Lindsay Binegar, now nineteen years old, has been raising hogs on her family farm in Highland County, Ohio, since she was at least four years old. That was the age at which she showed her first hog and earned $100. Since that time, Lindsey entered hogs in competitions, saving every penny she earned from these shows.
Including her recent winnings at county fairs, Lindsay amassed $40,000 for her education. She is now a freshman at Ohio University’s Chillicothe campus. Her parents agreed to pay for her education if she continued living at home and commuting to school. This arrangement freed her $40,000 for a different investment.
As luck would have it, her father runs an auction service. Through an estate auction her father was handling, he was able to set his daughter up with four-bedroom, two-bathroom, two-story house for $40,000 in their town of Greenfield. According to quick research on Zillow, this is an amazing deal if the house doesn’t need too much work. She plans to rent the house to relatives and use the income $450 per month income to save up for a custom-built house for her and her fiancé.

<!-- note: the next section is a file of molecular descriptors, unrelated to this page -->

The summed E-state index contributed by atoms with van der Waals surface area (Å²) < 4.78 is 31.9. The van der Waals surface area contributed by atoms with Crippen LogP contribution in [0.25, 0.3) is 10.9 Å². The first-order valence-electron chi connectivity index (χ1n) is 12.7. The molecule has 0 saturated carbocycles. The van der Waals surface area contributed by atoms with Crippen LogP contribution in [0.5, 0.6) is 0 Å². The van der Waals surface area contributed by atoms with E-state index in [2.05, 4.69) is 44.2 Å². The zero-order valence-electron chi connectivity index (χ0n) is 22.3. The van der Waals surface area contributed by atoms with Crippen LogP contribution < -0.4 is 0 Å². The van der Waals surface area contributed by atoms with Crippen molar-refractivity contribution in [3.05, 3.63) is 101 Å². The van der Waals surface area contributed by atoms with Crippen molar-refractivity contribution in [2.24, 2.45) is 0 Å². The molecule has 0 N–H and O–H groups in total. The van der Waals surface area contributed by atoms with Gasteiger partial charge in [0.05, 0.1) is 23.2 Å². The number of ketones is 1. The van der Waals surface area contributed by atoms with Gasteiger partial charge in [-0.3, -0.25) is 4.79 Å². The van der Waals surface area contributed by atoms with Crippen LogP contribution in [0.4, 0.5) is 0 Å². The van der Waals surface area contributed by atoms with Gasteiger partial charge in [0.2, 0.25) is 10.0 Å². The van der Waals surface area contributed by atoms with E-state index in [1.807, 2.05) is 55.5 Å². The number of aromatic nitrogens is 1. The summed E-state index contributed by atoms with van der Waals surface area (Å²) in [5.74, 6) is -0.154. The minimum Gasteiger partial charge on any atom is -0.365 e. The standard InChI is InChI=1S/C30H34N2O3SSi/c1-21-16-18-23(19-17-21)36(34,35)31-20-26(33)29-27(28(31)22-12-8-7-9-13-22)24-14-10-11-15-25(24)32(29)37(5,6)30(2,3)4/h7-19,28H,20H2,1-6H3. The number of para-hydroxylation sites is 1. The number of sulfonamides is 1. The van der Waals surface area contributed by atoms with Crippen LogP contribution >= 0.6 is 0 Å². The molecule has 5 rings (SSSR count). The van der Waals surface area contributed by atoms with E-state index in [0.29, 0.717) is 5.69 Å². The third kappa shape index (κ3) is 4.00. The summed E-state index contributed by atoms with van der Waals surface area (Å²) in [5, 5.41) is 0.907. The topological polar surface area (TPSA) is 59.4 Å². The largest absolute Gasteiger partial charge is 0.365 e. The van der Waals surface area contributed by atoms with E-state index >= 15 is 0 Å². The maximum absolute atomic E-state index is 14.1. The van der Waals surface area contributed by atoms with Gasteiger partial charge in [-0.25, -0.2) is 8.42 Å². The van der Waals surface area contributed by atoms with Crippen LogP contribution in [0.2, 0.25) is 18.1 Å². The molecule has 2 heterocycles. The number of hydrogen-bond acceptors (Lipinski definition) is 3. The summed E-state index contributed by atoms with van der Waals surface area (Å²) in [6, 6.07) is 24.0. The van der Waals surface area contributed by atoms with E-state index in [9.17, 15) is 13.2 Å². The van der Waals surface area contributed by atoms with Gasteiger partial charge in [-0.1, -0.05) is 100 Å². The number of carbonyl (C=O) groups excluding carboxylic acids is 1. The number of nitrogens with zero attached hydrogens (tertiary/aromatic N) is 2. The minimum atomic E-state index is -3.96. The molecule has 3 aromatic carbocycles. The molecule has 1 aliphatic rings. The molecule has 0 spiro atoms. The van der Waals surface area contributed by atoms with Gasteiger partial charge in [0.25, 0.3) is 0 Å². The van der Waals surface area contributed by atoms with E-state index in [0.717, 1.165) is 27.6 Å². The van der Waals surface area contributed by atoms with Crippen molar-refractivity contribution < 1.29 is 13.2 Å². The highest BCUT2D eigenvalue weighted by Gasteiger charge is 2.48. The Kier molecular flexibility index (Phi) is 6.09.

My first reaction to hearing this news is that it’s a bad idea for someone young to invest a windfall in just one thing. As this is an income-producing property for her, and she had an opportunity to find a house most likely well below market value, it’s hard to find fault. Change just a few variables in the story, and the outcome could be different. If her parents couldn’t afford to send her to college, that saved money might have had to stay destined for her education. If her father weren’t the owner of an auction service, she might not have been exposed to a fantastic opportunity.
Nevertheless, these opportunities worked in her favor, and according to the story, she has made sensible decisions about money throughout her life. You can’t go wrong with buying a house with cash, though it’s best to do only if you’re not spending 100% of your net worth. A cash cushion or emergency fund would be the primary concern and investments for the future a close second.